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Cyberspace the new anti-graft battleground

Thailand's official check-and-balance mechanisms must recognise the important role the social media has to play in this fight

Fighting corruption was, until recently, one of the loneliest jobs. A small band of graft-busters would typically battle to scrutinise records, but their progress would be snail-paced, hampered by their own lack of expertise and the influence of powerful people behind the scenes.

No more: Gone are the days when graft-fighters struggled alone. The rise of the social media has produced a new era and a new battleground: cyberspace. The online networks allow information to flow freely between "citizen investigators", experts and others in the know, all under the shield of anonymity. Although the era is just dawning, the positive signs in Thailand are clear.

Take the rice price-pledging scheme. Long before the National Anti-Corruption Commission (NACC) launched its probe, the Internet was buzzing with doubts about the scheme. Photos of rotten rice and a collapsed warehouse went viral online. Netizens were scorning senior officials' statements on the so-called G2G (government-to-government) deals long before it was established that they did not, in fact, exist. Meanwhile information and explanatory graphics from leading academics and economists have been doing the social-media rounds.

The rice scheme's complex and murky operation has been laid bare in a language the layman can understand. Running in parallel with the social-media buzz is the NACC probe, which also covers the actions of caretaker Prime Minister Yingluck Shinawatra.

Some are sceptical over whether the social media have any real influence, but the role they play in battling graft should not be underestimated. Many heads are definitely better than one, and netizens add teeth to the check-and-balance process vital to strong democracy. Online campaigns also snowball, with voices from all walks of life adding their opinions and expertise.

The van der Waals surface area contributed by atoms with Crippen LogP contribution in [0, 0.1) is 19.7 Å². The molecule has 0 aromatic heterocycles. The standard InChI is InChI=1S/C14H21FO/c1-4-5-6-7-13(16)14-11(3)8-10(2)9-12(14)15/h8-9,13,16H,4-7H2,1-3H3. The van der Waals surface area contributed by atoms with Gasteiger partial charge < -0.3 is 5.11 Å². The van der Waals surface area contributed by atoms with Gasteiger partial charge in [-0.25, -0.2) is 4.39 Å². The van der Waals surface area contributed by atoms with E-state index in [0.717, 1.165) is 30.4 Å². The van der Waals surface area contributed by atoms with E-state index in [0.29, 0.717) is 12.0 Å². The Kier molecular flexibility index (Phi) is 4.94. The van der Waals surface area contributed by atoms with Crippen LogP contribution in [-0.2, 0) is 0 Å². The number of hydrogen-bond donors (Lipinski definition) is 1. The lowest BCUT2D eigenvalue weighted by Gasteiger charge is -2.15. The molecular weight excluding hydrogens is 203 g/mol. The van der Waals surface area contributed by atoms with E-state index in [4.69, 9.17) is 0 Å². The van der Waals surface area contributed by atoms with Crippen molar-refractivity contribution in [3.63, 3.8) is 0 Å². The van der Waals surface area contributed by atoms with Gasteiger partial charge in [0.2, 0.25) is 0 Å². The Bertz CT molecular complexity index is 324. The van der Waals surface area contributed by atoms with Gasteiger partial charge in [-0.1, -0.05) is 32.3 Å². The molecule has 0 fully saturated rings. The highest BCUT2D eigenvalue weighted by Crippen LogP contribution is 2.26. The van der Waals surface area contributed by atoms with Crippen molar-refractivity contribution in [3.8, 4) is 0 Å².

As more political activists, campaigners and ordinary citizens join the fight, graft-busters' fear of "dark influences" lessens and their confidence grows. With a force that can number in the millions, campaigns against corruption can become unstoppable.

And with the quantity of people comes speed of communication among them. The Internet has brought millions together and granted them a political voice, motivating masses and reinvigorating efforts to fight corruption. No longer can verdicts be casually twisted to favour powerful people. The social networks allow people to absorb the information long before the verdicts are delivered. The online jury sees immediately whether the ruling is backed up by the evidence.

Certainly the social media are not a magic bullet to bring down corruption. Netizens can and do sometimes disseminate false and erroneous information. But as we have seen time and again, the online masses are usually quick to spot misinformation and correct it. The social networks' own check-and-balance system is a powerful and democratic one.

Thailand's official anti-graft mechanisms must recognise the important role that the social media play in this fight. Monitoring information circulated on the Net regarding scandals should be an integral part of the authorities' job. The online networks are a potential source of tip-offs, information that otherwise might not have caught their attention or which does not appear in the traditional media.

Although in their infancy, the social media are playing a central role in the anti-corruption battle. As Thomas Jefferson, one of America's founding fathers, said, "The basis of our governments being the opinion of the people, the very first object should be to keep that right.

"And were it left to me to decide whether we should have a government without newspapers or newspapers without a government, I should not hesitate a moment to prefer the latter."

Perhaps Jefferson might have said the same about the social media.


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